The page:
Behind the rising trend is a complex interplay of socio-economic, demographic, environmental and genetic factors. Poor nutrition and sedentary lifestyles are driving weight gain and obesity rates worldwide, and are among the main risk factors for type 2 diabetes. The increasing availability of ultra-processed and sugary foods, reduced physical activity, and higher incomes, which often go hand-in-hand with a higher consumption of unhealthy foods, are significant contributing factors and key areas where policy intervention can help make a difference.
The above figures highlight the urgency for national governments to develop and deploy strategies to either slow or stop the diabetes pandemic and underscore a need to provide the best possible care for citizens living with diabetes. The only way to achieve the former is by reinforcing efforts to prevent the onset of new cases of type 2 diabetes. This will require governments to do more to drive awareness to support the prevention, early detection and treatment of diabetes and its complication. Achieving the latter will require investment in capacity to provide diabetes care and education for those already living with the condition and by increasing the availability of diabetes services. All of this will require additional funding allocation, which is where the taxation of sugar-sweetened beverages can play its part.
Fiscal policy offers governments an opportunity to help make a difference for diabetes. We strongly recommend considering the taxation of SSBs to support heathier habits that will be of financial benefit to individuals, in terms of reducing expenditure on products detrimental to their health and beneficial to societies in terms of savings from reduced healthcare costs and lost productivity. A recent study of the consumption trends for SSBs in Pakistan (Datta and Husain, 2020) shows that carbonated beverages have become an integral part of the Pakistani diet, with SSBs constituting as much as 70% of non-alcoholic beverages consumed. This is true at both ends of the income spectrum: for wealthier households SSBs have, seemingly, become a must-have consumable, while in poorer households an increasing amount of expendable income is spent on carbonated beverages – income that could be better spent on consumables more beneficial to family wellbeing.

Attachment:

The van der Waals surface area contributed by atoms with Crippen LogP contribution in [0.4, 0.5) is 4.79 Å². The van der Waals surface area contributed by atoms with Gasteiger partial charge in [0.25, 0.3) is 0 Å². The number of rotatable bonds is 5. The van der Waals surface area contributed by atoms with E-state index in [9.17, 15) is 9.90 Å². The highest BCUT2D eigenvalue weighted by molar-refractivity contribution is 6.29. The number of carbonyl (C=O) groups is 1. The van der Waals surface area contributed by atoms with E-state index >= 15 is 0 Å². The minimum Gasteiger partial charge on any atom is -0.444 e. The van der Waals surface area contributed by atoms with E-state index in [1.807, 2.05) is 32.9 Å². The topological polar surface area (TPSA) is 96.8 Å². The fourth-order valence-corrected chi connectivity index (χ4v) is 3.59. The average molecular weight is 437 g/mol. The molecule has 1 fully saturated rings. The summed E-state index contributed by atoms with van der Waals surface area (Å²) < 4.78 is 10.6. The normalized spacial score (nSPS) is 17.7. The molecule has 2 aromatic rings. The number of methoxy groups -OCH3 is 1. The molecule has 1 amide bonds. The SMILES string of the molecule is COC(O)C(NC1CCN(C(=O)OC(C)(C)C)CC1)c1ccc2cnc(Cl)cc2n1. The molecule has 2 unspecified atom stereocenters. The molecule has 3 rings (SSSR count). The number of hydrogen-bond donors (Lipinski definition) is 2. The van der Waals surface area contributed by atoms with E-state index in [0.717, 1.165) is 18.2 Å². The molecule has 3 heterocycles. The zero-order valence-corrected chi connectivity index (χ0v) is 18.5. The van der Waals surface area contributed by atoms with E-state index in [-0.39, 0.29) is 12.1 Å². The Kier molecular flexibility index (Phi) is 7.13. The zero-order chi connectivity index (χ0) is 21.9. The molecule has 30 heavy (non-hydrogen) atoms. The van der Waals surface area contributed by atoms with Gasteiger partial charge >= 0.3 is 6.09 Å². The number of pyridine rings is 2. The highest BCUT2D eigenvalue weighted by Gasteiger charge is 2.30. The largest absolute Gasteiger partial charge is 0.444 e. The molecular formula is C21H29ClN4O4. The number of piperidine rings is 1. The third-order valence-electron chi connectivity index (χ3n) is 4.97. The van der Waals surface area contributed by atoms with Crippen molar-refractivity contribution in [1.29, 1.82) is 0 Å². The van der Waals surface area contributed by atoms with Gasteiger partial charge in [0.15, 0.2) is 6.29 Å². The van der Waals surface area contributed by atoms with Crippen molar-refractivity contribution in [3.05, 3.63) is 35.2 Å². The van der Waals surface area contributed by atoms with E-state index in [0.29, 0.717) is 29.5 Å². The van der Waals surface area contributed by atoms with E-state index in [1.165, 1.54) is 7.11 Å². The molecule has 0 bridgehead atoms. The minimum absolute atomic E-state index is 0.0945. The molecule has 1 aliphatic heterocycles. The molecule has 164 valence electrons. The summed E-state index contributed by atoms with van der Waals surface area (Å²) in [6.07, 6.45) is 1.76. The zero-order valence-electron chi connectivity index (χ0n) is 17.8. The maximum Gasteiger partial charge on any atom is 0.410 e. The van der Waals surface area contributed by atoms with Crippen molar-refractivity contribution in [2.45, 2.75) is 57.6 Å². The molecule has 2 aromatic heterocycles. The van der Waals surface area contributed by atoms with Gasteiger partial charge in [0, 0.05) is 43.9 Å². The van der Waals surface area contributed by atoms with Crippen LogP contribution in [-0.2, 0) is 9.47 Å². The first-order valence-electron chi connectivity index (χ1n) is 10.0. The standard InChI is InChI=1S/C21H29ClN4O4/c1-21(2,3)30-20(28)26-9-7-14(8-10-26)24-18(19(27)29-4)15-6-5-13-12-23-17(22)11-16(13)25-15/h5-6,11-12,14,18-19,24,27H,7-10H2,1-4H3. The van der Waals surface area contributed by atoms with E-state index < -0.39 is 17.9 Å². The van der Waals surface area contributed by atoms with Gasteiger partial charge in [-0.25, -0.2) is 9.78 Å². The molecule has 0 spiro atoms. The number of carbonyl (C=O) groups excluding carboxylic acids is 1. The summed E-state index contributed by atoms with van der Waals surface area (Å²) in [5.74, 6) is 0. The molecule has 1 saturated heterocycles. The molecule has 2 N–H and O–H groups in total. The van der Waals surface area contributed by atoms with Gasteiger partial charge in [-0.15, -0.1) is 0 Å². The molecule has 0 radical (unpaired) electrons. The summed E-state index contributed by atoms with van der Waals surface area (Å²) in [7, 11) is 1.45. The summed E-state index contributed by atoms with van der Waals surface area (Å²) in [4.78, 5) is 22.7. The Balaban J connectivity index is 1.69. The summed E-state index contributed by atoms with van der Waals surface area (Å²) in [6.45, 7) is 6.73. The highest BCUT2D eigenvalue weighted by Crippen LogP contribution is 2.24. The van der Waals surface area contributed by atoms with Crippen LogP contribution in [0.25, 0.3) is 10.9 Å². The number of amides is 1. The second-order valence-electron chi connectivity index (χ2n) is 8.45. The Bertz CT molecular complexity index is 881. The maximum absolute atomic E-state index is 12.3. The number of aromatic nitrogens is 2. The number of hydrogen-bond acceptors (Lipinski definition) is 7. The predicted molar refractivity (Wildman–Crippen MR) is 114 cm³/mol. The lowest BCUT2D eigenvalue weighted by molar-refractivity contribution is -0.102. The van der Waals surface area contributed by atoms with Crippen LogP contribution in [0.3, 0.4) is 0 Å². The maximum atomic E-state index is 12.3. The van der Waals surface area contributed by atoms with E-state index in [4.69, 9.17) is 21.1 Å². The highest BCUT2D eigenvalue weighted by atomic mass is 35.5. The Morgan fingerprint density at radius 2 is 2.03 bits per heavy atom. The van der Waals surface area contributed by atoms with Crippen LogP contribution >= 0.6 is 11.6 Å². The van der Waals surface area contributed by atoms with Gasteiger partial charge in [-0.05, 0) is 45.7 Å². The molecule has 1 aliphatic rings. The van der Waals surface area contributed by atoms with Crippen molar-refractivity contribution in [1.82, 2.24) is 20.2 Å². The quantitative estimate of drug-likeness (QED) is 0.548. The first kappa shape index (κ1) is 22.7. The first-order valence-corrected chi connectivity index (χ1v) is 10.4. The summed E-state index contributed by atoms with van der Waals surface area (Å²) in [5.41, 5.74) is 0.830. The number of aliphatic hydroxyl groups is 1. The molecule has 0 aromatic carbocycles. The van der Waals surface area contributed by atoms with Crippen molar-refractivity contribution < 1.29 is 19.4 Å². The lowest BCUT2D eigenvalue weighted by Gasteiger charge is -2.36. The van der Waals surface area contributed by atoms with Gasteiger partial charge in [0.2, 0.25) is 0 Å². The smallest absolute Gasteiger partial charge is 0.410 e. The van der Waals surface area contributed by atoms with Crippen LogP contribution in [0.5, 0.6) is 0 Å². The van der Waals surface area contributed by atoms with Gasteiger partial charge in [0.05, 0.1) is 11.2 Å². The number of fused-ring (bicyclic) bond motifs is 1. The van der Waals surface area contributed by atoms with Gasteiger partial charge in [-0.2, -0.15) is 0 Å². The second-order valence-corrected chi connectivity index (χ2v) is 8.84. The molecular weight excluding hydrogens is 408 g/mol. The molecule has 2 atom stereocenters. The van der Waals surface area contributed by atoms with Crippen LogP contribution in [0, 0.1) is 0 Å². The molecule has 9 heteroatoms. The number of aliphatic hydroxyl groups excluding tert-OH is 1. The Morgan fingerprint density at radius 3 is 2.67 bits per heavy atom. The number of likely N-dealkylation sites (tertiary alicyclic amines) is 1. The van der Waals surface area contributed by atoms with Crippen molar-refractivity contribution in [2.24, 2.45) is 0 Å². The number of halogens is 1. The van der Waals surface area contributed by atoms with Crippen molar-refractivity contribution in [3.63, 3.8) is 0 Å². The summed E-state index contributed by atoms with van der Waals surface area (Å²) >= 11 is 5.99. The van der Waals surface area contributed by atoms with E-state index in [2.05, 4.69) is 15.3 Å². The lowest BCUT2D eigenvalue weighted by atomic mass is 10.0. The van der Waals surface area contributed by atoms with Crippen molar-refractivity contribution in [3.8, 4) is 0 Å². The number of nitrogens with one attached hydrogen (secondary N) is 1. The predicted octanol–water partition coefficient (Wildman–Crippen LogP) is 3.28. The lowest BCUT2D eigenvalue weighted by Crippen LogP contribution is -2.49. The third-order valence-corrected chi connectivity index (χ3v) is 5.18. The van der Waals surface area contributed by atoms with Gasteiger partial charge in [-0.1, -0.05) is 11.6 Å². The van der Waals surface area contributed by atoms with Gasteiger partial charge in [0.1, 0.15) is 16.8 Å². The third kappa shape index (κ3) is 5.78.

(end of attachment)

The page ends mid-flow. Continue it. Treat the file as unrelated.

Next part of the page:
Compelling evidence has demonstrated a strong association between the consumption of sugar-sweetened beverages and an increased risk of type 2 diabetes. WHO guidelines recommend children and adults limit their consumption of free sugars to less than 10% of their daily energy intake in order to prevent obesity (this is the equivalent of 12 teaspoons of table sugar). The guidelines suggest reducing this amount by half to gain additional health benefits. There are 40 grams of free sugars (10 teaspoons of table sugar) in a can of sugary drink. Studies indicate that people who consume 1-2 cans of SSBs or more each day have a 26% higher risk of developing type 2 diabetes (Malik et al., 2010).
Type 2 diabetes accounts for the vast majority (around 90%) of diabetes worldwide but can be effectively managed through education, support and the adoption of healthy lifestyles, combined with medication as required. Evidence exists that type 2 diabetes can be prevented and there is accumulating evidence that remission of type 2 diabetes may be possible for some people.
For a clear presentation of the case to deploy fiscal strategies to curb sugar consumption and thereby address the increasing impact of diabetes on individuals and the economy, we refer you to the World Bank Group 2020 publication “Taxes on Sugar-sweetened Beverages: International Evidence and Experiences on the impact”. In summary, the publication explains how taxing SSBs leads to increased prices that act as a deterrent to their consumption and how the policy plays an important role in helping raise public awareness of the detrimental health effects of over-consuming SSBs. It also shows how industry players, in response to taxation and a downward pressure on sales, have reformulated their products, by lowering sugar content for example, and taken other measures to address increased taxation. Finally, increased tax revenues can, of course, serve to provide additional revenue for investment in encouraging healthy habits by incentivising the consumption of products that promote health and supporting action to encourage increased physical activity.
We sincerely hope you will give serious consideration to our request to take action to prevent diabetes by responding positively to the proposal of the Diabetic Association of Pakistan to increase excise duty on a wide range of sugar sweetened beverages.
Andrew Boulton, MD, DSc (Hon), FACP, FICP, FRCP, President
Akhtar Hussain, MD, M.Phil, MPH, Ph.D, DSc President-elect